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50 YEARS AGO IN HISTORY

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04/26/12 8:03am

If South Ferry officials are successful in their application to the Suffolk County Legislature, commuters could be paying higher rates as of July 1 and non-Island drivers would also once again have to pay for any passengers they bring along.

In the company’s first proposed rate hike request since 2008, South Ferry owner and President Cliff Clark told the Town Board at its work session Tuesday that he’s requesting a 15.4-percent increase for Shelter Island residents to purchase a 10 roundtrip book of tickets. The cost would rise from $52 to $60. Islanders would pay $57 rather than $50 for a book of 10 one-way tickets, a 15.29-percent increase.

It’s up to the Suffolk County Legislature to decide whether or not to grant the rate request, which Mr. Clark said has been made unavoidable by rising fuel costs and declining revenues due to a falloff in traffic. The same reasons were given when North Ferry asked for a rate increase last spring. It was granted in September.

After a decade during which South Ferry levied no charges for passengers, non-residents would once again be charged $1 for each under the rate proposal. Non-resident commuters also would see their rates increase by 14.28 percent for a 10 roundtrip ticket book to $98, up from $85. For a book of 10 one-way tickets, non-residents would pay $80, up from $70.

The company eliminated charges for passengers in vehicles in 2002, maintaining it simplified fare collections while giving the public “a significant break,” according to information Mr. Clark provided Tuesday.

But to generate the revenue the company needs, he’s asking the legislature to reinstate a $1 one-way charge per passenger for non-resident ratepayers, rather than request a larger rate hike for all categories of ferry users.

“We feel the passenger fare method is better as it will pass a significant portion of the revenue to seasonal, transient users,” Mr. Clark said in his written proposal.

“This is the least enjoyable part of our job,” Mr. Clark told the Town Board Tuesday. “I hate doing it.” But he said there has been “a lot of work we’ve had to put off” because of higher fuel costs and the raise would allow the company to begin to address those needs.

Supervisor Jim Dougherty, commenting on the South Ferry application at Tuesday’s Town Board work session, said he was “delighted” the company had given the town a copy of its “audited financials” for 2010 and 2011. He said it was a first for the town. Although the North Ferry Co. and South Ferry have to open their books to the legislature’s Budget Review Office when they seek rate increases, he noted, they do not have to release their numbers to the town. The fact that South Ferry had done so meant the company was “treating us with professionalism and respect so we will reciprocate,” the supervisor said.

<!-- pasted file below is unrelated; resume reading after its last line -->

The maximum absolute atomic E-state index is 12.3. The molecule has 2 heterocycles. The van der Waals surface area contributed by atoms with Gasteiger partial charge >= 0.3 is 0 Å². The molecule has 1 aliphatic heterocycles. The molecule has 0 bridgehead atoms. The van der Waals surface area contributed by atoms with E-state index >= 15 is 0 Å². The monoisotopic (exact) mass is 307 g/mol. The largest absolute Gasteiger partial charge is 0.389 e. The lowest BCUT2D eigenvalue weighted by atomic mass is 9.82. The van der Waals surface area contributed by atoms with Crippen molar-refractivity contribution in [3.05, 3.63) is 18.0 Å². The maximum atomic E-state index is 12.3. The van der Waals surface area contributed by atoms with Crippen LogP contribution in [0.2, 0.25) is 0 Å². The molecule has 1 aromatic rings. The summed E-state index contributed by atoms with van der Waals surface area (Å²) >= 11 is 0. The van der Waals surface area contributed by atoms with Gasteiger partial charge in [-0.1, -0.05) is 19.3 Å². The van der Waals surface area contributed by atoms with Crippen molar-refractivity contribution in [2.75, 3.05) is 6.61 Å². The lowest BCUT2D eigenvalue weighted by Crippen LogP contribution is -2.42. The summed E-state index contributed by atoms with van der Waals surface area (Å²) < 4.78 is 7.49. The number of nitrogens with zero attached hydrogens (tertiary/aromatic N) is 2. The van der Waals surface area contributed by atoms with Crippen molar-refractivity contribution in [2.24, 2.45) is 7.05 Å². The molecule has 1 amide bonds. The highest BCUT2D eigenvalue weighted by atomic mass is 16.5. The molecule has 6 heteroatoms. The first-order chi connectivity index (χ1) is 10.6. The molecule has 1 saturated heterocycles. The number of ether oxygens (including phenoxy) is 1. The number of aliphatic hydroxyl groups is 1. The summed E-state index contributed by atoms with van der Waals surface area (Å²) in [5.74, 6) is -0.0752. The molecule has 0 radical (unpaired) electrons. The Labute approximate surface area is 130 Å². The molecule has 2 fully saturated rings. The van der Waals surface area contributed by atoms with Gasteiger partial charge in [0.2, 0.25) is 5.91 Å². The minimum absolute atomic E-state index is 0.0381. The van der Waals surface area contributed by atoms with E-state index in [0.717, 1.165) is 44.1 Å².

Mr. Dougherty clashed with North Ferry Company’s Manager Bridg Hunt last summer when he rebuffed Mr. Dougherty’s request to see the company’s books.

Mr. Clark had hoped to have the rate proposal before the county legislature earlier but a miscommunication between South Ferry and its accounting firm resulted in a delay in getting two years of audited financial reports prepared for the county’s Budget Review Office, Mr. Clark said. Now he’s hoping the legislature can act to approve the rate increase by its June 19 meeting so the new rates can take effect before the July 4 holiday.

Before the legislature holds a hearing on the proposal and votes on it, the Budget Review Office will issue a recommendation within 45 days. Meanwhile, the Shelter Island Ferry Advisory Committee will hold a public informational meeting and issue its own recommendations.

Getting new rates in place at the start of the summer is “critical,” Mr. Clark said, explaining that if the Legislature failed to act on the application at its June 19 meeting, a 30-day legislative recess would result in a loss of additional revenues for the summer.

RISING COSTS, LESS TRAFFIC

“With skyrocketing fuel prices combined with declining traffic, South Ferry realized a net loss from operations of $27,538 in 2010 and $167,559 in 2011,” Mr. Clark said in his submissions to the country and town.

“We’re no different than any other business,” he told the Reporter after Tuesday’s meeting, while noting that the company uses 85,000 to 95,000 gallons of fuel a year.

South Ferry never fully recovered from escalating fuel costs between 2003 and 2007 when prices increased by 293 percent, he said. While there was a decline in 2008, fuel costs have continued to increase since 2009 while ferry traffic has shown a steady decline, he said.

The company carried 62,000 fewer cars and 5,389 fewer trucks in 2011 than it did in 2007, he said.

Between 2004 and 2011, the company paid “$687,055 over a typical budget” for fuel “without imposing fuel surcharges, which are typical in the transportation/delivery industry,” Mr. Clark said.